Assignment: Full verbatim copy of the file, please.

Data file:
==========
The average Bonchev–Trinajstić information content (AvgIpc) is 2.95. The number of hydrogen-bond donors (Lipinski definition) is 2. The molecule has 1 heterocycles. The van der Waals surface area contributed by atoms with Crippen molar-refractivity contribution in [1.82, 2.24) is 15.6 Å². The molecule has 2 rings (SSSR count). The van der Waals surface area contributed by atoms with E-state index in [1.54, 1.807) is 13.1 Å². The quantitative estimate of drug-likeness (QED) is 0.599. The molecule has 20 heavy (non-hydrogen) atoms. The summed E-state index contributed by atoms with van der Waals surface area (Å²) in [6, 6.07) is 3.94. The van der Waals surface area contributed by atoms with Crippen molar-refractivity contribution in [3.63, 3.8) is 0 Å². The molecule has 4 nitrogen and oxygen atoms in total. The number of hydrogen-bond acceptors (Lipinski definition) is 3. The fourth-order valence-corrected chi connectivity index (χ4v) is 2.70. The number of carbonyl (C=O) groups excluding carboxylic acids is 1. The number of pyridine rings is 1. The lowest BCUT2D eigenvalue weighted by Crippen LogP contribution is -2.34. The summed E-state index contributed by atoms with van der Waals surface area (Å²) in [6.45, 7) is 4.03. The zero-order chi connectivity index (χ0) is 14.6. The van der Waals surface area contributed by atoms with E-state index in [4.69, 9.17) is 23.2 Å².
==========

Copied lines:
The average Bonchev–Trinajstić information content (AvgIpc) is 2.95. The number of hydrogen-bond donors (Lipinski definition) is 2. The molecule has 1 heterocycles. The van der Waals surface area contributed by atoms with Crippen molar-refractivity contribution in [1.82, 2.24) is 15.6 Å². The molecule has 2 rings (SSSR count). The van der Waals surface area contributed by atoms with E-state index in [1.54, 1.807) is 13.1 Å². The quantitative estimate of drug-likeness (QED) is 0.599. The molecule has 20 heavy (non-hydrogen) atoms. The summed E-state index contributed by atoms with van der Waals surface area (Å²) in [6, 6.07) is 3.94. The van der Waals surface area contributed by atoms with Crippen molar-refractivity contribution in [3.63, 3.8) is 0 Å². The molecule has 4 nitrogen and oxygen atoms in total. The number of hydrogen-bond acceptors (Lipinski definition) is 3. The fourth-order valence-corrected chi connectivity index (χ4v) is 2.70. The number of carbonyl (C=O) groups excluding carboxylic acids is 1. The number of pyridine rings is 1. The lowest BCUT2D eigenvalue weighted by Crippen LogP contribution is -2.34. The summed E-state index contributed by atoms with van der Waals surface area (Å²) in [6.45, 7) is 4.03. The zero-order chi connectivity index (χ0) is 14.6. The van der Waals surface area contributed by atoms with E-state index in [4.69, 9.17) is 23.2 Å².